It was always clear that a powerful bond existed between you and Greg. I was never sure exactly what your relationship involved, but it wasn’t my business and it didn’t matter. The bond between you two was simply radiant — beautiful — and it lifted everyone around you: Truly, a contact high.
    Greg’s weight, by the way, never made me uncomfortable, and I don’t believe other people I know felt uncomfortable about that, either. I did worry about a precious person falling ill. That was a serious threat to his health, I did not want to lose him. But of course, something else came along and snatched him away.
    Lots of love to you Julie!
    And peace,

  15. #15 by Anonymous on July 21, 2012 - 2:11 am

    Amazing tribute Julia, thanks for writing/posting. Hope that you, Hartbeat, and everyone else who Tate touched feel like the other parts of your being/definition/reason are still present in his absence. Love, Erik

  16. #16 by Anonymous on July 21, 2012 - 4:37 am

    Thanks for this, so very much.
    Love, Hannah S.

  17. #17 by Keiko Carreiro on July 21, 2012 - 5:12 am

    Dear Julia,
    Thank you for so generously giving me that. I miss Greg, and I miss you. Thank you for being such a wonderful friend to a wonderful friend…I see him in every park that we do a show in this summer and I hear him grunting as I lift something heavy saying”OOOOOhhhhI’m ooold”.
    And you know we could never give him an honest days’ work for an honest dollar…He told me that I worried too much about everyone else and that I should just get busy and squeeze out some puppies. I wish I had followed his advice sooner. He was a wise man…yes a sage and a silly man both. It’s good to love him. XO, Keiko.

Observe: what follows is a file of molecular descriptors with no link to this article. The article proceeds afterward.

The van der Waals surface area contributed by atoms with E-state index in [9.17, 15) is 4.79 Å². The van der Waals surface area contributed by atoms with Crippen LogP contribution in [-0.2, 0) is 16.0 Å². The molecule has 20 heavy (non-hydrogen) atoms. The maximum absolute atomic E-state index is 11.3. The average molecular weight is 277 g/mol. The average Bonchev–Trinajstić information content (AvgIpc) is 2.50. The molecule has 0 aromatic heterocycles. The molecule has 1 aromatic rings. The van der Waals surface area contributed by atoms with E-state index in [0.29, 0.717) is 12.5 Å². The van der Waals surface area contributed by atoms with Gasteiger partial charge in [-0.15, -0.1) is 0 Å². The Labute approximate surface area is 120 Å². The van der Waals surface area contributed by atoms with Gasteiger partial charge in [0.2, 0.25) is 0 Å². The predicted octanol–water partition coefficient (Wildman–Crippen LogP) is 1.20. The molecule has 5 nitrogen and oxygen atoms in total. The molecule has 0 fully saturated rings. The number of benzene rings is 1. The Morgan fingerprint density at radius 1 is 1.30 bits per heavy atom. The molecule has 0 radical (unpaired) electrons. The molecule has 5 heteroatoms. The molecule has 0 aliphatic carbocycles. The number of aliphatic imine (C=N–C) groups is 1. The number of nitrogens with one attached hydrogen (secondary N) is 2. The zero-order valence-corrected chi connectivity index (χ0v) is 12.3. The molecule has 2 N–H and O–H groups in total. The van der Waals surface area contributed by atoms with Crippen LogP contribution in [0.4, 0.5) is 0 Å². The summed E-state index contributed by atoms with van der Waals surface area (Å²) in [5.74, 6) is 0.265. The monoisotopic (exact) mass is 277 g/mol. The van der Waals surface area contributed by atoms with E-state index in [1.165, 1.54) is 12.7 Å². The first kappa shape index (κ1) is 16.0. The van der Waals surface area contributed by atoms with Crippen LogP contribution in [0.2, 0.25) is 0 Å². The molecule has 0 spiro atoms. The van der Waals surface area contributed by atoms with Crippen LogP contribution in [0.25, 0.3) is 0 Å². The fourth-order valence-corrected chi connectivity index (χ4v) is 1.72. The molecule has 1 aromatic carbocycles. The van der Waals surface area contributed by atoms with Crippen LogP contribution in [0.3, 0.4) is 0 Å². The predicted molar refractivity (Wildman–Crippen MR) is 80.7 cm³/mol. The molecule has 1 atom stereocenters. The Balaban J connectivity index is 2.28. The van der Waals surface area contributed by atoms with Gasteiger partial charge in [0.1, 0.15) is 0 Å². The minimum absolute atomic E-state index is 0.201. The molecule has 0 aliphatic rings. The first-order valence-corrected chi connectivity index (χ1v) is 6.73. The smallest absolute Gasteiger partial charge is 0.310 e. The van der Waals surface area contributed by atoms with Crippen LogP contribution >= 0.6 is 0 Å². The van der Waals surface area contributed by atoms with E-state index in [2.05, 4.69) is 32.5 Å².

18. #18 by Karen Kessler on July 21, 2012 - 8:52 am

    Thank you for your relationship with Tate. Missing you. Love, Karen

  19. #19 by Jack Dougherty on July 21, 2012 - 1:03 pm

    Julia, thanks for sharing your relationship with Tate, which gives many of us another way to remember him. – Jack

  20. #20 by Anonymous on July 21, 2012 - 2:17 pm

    I never thought about how it must be hard in some instances to describe what that relationship was- but words and labels are way too limiting in this case I think. I agree about the contact high- even the bickering. I’m very sorry you’re hurting so much.

  21. #21 by Caitlynne on July 21, 2012 - 2:17 pm

    I never thought about how it must be hard in some instances to describe what that relationship was- but words and labels are way too limiting in this case I think. I agree about the contact high- even the bickering. I’m very sorry you’re hurting so much.

  22. #22 by Nina on July 22, 2012 - 6:16 pm

    Julia, this has been on my mind ever since you posted it. It seems the English language is just threadbare in ways to express loving relationships, especially when they’re outside the conventions of marriage and family. It’s as absurd for you to call Tate your “friend” as it is for Karen to call him her “boyfriend”–these words are too puny and everyday to encompass such bone-deep love and connection.

    Here are a few words that lap at the edges: soulmate, fellow traveler, companero. Or brother, an honorific I’ve always loved, since it welcomes someone into your chosen family. (Karen and I have called each others “sistas” for years.) Or maybe we can invent a word that echoes the syllables of Hartbeat: heartmate.

    Whatever you call it, such love is a beautiful thing. It may not feel that way right now, but you’re very lucky. A bigger heart is a great thing even when it hurts.